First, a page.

Editor’s note: This is the 3rd in a series previewing every SEC East team’s defense. Coming Thursday: Missouri.

Defense was supposed to be Mark Stoops’ calling card when he was hired in late 2012 to take over Kentucky’s woebegone football program. That said, Stoops’ first 5 seasons didn’t show a ton of defensive improvement. Kentucky’s defense allowed 30+ points per game in 3 of those seasons, and never allowed fewer than 27.4 points per game or 394.2 yards per game.

But a funny thing happened in 2018. Led by Nagurski Award winner Josh Allen and a tough veteran secondary, Kentucky surprised most of the SEC and college football — mostly with defense. The Wildcats finished 2nd in the SEC in scoring defense, allowing just 16.8 points per game, and 4th in the league in yardage allowed, at just 332.7 yards per game.

Considering that you’d have to look into the 1970s to find a Kentucky defense that equaled both numbers, it’s probably unfair to expect Kentucky to reach the same level in 2019. Allen will be busy in the NFL, as will several of UK’s top defensive backs. If Kentucky wants to approach the type of 10-win, Citrus Bowl winning magic that their 2018 season contained, they’ll have to avoid too big of a slide on defense.

But can they?

Pressuring the QB: Worse

Kentucky had 38 sacks in 2018, led by a program-record 17 from the now departed Allen. Kentucky returns some potential stars, including junior Jamar Watson, who had 5 sacks in 2018, and sophomore defensive lineman Josh Pascal, who missed most of the season after a cancer scare. While Kentucky can’t replace Allen with one player, it does have improved depth. UK had 30 sacks in 2017, when Allen was merely human (7 sacks). They could stick around that level, but they can’t realistically expect to improve on 2018.

Run defense: Better

On the other hand, Kentucky might improve against the run. The Wildcats were only so-so, finishing 8th in the SEC with 146.4 yards per game allowed on the ground (and a relatively ho-hum 4.1 yards per carry). Kentucky will return defensive line stalwarts like 6-9, 310-pound Calvin Taylor (26 tackles, 6 for loss) and 6-4, 340-pound Quinton Bohanna (17 tackles, 4 for loss). Senior linebacker Kash Daniel (84 tackles, 7.5 tackles for loss) will lead as well, and young guns DeAndre Square and Chris Oats played well in 2018 as freshmen.

While Kentucky has some significant personnel losses, most weren’t positions that played a priority in defending the run. The formula is right for some mild improvement in run defense in 2019.

Passing defense: Worse

This is the danger zone. Senior safety Darius West? Gone. Fellow safety Mike Edwards? Ditto. Corners Lonnie Johnson (2nd-round NFL Draft pick), Derrick Baity, and Chris Westry? Also gone. Kentucky will have to adjust on the fly in the secondary.

Sophomore Davonte Robinson (42 tackles, 4 passes broken up) suddenly is the wily veteran of this group, which will feature some JUCOs and some untested youngsters. Sophomore Tyrell Ajian is another semi-familiar face of this fairly anonymous group. Opponents have dinged Kentucky in the air against Stoops (251.6 yards per game passing in 2017), and the spring Blue/White game indicated that QB Terry Wilson improved massively or that the secondary was pretty vulnerable. The second is unfortunately more likely than the first.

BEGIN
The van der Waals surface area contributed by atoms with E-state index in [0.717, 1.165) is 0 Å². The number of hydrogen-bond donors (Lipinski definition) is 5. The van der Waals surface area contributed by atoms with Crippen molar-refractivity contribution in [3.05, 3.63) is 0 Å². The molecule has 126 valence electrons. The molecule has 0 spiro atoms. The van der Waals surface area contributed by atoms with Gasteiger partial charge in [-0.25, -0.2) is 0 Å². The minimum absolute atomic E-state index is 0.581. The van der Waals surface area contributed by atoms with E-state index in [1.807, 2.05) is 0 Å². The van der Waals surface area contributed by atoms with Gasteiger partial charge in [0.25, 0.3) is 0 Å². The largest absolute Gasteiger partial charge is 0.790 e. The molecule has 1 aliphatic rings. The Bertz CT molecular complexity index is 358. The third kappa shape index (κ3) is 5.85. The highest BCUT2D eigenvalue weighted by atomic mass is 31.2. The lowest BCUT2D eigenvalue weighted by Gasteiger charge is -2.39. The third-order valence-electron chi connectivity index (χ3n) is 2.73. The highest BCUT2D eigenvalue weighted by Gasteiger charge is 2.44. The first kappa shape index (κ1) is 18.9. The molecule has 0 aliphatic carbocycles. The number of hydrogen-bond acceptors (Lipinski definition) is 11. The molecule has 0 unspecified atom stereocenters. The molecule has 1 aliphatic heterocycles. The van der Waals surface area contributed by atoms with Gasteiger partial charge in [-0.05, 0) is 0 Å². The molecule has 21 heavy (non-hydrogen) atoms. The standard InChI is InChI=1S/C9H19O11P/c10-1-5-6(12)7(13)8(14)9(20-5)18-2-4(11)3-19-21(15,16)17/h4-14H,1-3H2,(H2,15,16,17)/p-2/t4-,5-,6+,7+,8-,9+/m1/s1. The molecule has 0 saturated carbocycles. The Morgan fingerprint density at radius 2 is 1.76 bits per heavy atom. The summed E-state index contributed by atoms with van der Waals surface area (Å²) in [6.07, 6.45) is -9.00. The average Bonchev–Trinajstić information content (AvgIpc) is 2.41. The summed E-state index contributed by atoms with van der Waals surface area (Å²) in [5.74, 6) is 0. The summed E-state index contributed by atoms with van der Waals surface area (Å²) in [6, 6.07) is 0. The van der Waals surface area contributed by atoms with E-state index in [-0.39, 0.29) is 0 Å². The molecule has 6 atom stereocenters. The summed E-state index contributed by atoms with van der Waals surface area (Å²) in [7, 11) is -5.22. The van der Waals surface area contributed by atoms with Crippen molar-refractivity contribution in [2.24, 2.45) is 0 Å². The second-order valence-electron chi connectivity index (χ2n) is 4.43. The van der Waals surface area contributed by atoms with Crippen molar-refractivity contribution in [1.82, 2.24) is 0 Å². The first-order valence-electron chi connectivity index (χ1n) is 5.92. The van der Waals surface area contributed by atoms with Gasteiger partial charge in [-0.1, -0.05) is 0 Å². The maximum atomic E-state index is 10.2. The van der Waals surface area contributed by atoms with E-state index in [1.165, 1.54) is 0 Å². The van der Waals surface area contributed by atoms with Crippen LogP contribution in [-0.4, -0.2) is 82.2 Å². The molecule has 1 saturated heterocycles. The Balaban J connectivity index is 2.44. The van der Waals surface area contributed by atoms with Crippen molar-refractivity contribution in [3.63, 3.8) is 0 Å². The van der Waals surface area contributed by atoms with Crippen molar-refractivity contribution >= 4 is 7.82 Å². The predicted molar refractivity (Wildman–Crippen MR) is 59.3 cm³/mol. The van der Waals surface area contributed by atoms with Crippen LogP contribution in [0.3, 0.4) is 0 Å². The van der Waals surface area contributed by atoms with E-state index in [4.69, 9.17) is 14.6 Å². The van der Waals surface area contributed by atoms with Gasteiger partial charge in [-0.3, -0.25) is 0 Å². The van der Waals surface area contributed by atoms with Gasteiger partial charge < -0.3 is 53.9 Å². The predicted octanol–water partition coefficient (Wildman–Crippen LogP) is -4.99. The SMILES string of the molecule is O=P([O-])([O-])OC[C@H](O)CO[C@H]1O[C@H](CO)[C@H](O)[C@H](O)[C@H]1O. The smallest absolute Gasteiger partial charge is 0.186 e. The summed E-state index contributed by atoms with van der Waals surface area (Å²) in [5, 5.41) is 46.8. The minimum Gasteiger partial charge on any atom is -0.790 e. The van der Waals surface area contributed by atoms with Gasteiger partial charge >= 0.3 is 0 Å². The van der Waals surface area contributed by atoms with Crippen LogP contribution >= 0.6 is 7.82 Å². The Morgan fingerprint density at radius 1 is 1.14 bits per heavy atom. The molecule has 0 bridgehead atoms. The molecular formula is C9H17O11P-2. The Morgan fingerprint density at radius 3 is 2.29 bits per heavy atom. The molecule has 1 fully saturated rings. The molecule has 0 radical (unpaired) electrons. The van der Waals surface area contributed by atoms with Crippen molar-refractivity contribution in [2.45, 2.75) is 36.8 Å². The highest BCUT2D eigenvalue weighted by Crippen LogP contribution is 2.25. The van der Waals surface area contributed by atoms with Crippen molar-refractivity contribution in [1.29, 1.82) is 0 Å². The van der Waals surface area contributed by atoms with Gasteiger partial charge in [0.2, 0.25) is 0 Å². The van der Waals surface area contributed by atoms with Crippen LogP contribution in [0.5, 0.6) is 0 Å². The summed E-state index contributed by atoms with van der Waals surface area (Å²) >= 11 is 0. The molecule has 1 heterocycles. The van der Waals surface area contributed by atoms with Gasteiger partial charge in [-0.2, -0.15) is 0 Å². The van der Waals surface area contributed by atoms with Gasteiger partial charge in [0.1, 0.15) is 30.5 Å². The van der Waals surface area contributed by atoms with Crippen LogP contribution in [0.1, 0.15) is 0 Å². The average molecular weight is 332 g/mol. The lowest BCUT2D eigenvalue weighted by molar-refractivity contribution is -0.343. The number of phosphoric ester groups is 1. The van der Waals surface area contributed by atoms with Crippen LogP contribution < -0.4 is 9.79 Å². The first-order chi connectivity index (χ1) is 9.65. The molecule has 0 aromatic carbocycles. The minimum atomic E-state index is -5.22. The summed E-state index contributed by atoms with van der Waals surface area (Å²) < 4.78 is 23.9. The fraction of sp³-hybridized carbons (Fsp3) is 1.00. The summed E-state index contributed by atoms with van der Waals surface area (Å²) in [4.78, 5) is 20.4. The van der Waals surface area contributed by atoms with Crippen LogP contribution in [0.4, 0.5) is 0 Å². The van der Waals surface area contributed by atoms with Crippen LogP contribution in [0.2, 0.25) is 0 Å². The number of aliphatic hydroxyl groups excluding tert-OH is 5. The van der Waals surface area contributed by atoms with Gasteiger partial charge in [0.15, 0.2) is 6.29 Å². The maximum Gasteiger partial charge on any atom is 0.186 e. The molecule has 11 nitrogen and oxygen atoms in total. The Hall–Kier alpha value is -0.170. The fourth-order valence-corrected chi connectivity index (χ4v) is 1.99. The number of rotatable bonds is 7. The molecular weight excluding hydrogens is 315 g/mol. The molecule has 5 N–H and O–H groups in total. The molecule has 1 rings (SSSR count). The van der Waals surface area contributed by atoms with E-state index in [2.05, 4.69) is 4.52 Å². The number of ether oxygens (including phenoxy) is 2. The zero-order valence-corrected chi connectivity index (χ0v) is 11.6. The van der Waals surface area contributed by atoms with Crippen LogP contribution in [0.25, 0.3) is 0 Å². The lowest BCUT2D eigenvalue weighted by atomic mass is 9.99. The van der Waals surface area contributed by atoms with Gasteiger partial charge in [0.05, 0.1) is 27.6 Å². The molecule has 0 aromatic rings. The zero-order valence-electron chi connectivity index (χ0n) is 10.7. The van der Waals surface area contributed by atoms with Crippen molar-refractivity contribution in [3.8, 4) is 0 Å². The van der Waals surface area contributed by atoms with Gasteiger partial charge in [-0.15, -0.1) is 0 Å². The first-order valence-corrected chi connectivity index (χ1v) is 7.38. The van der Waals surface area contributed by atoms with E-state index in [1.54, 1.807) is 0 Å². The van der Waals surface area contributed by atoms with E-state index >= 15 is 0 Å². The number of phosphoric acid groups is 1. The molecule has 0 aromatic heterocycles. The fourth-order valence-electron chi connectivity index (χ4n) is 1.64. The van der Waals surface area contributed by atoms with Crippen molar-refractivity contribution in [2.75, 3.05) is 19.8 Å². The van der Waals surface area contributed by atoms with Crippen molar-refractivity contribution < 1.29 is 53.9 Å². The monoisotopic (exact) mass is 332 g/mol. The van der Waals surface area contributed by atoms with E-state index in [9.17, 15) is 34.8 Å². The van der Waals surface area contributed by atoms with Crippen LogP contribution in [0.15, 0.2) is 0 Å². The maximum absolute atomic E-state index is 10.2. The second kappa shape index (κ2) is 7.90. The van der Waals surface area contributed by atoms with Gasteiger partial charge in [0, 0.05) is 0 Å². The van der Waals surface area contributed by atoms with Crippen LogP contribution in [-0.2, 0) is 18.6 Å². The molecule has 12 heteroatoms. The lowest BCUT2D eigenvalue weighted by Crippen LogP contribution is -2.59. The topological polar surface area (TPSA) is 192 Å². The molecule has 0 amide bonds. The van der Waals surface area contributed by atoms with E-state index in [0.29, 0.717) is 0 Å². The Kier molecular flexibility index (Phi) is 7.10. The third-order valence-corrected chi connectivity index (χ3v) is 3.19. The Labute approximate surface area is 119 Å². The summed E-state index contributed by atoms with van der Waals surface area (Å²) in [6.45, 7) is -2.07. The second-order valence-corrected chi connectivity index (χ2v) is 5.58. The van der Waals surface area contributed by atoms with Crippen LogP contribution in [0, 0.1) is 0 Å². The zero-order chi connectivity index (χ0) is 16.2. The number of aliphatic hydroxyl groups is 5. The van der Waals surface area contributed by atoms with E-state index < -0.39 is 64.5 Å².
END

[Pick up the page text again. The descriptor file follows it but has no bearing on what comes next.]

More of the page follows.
Furthermore, the loss of the endless QB pressures that Allen brought can’t help but make life a little tougher for the UK secondary. They’ll be expected to hold up longer against opposing receivers, and most of the players who end up drawing those tasks won’t have a ton of experience.

Ultimately, secondary is a growth area for this team. If Stoops hopes to have a big 2019 season, he’ll need to pull a few aces out of his sleeve with a thin and inexperienced secondary. Granted, he coached up the stars who now departed, so the ability is there … but will the results be? It won’t be like 2018, but Stoops might be more occupied with trying to keep it from being too ugly.

Special teams: Better

Junior punter Max Duffy was a massive success in 2018. With the departure of grad transfer Matt Panton, the punting situation was something of an unknown with Aussie transfer Duffy basically being handed the job. Back-up punter Grant McKinniss was quickly handed the kickoff job when it became clear that Duffy was solid.

Duffy averaged 44.8 yards per kick, 3rd in the SEC, and the Wildcats generally avoided many big miscues in the return game, netting 40.2 yards per kick, 5th in the league. Half of Duffy’s 60 punts were downed inside the opponents’ 20. Meanwhile, McKinniss flourished on kickoffs, delivering 36 touchbacks on 66 kickoffs, and helping Kentucky rank in the top half of the SEC on coverage.

Given that both were relatively inexperienced but played well, there’s no reason to think they won’t improve. Given Kentucky’s improved depth, returns shouldn’t be as hair-raising as they’ve been with some prior UK head coaches. This group was sharp in 2018, but it could be even better this fall.

Overall: Worse

After years of being in the bottom of the SEC, Kentucky delivered a genuinely tough defense in 2018. Considering that it allowed fewer points per game than Alabama did, it’s probably not realistic to even consider a better performance in 2019.

That said, Kentucky’s offense was fairly anemic last season, and as it shows more diversity and explosiveness, the defense will have some room to take a step back. While Kentucky can’t replicate its defense from 2018, it also shouldn’t replicate its defenses from 2013-2017. As long as this squad can work between those extremes, it’ll probably end up doing pretty well.